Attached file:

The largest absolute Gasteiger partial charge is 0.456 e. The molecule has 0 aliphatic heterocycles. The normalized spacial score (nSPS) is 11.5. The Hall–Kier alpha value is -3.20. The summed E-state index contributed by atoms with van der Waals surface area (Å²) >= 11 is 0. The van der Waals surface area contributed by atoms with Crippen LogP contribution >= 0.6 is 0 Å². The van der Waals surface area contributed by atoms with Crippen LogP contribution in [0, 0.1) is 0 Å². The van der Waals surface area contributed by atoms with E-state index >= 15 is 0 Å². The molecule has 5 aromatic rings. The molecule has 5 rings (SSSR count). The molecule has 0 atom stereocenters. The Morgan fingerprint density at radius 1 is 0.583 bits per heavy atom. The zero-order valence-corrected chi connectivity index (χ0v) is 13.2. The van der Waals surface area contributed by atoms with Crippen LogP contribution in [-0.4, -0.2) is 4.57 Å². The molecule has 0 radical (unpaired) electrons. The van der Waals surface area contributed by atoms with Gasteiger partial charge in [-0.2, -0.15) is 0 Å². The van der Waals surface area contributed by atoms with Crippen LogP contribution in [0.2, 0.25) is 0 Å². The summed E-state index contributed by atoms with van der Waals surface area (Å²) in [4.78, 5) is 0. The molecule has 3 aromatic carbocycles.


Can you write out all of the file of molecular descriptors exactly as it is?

The largest absolute Gasteiger partial charge is 0.456 e. The molecule has 0 aliphatic heterocycles. The normalized spacial score (nSPS) is 11.5. The Hall–Kier alpha value is -3.20. The summed E-state index contributed by atoms with van der Waals surface area (Å²) >= 11 is 0. The van der Waals surface area contributed by atoms with Crippen LogP contribution >= 0.6 is 0 Å². The van der Waals surface area contributed by atoms with Crippen LogP contribution in [0, 0.1) is 0 Å². The van der Waals surface area contributed by atoms with E-state index >= 15 is 0 Å². The molecule has 5 aromatic rings. The molecule has 5 rings (SSSR count). The molecule has 0 atom stereocenters. The Morgan fingerprint density at radius 1 is 0.583 bits per heavy atom. The zero-order valence-corrected chi connectivity index (χ0v) is 13.2. The van der Waals surface area contributed by atoms with Crippen LogP contribution in [-0.4, -0.2) is 4.57 Å². The molecule has 0 radical (unpaired) electrons. The van der Waals surface area contributed by atoms with Gasteiger partial charge in [-0.2, -0.15) is 0 Å². The van der Waals surface area contributed by atoms with Crippen LogP contribution in [0.2, 0.25) is 0 Å². The summed E-state index contributed by atoms with van der Waals surface area (Å²) in [4.78, 5) is 0. The molecule has 3 aromatic carbocycles.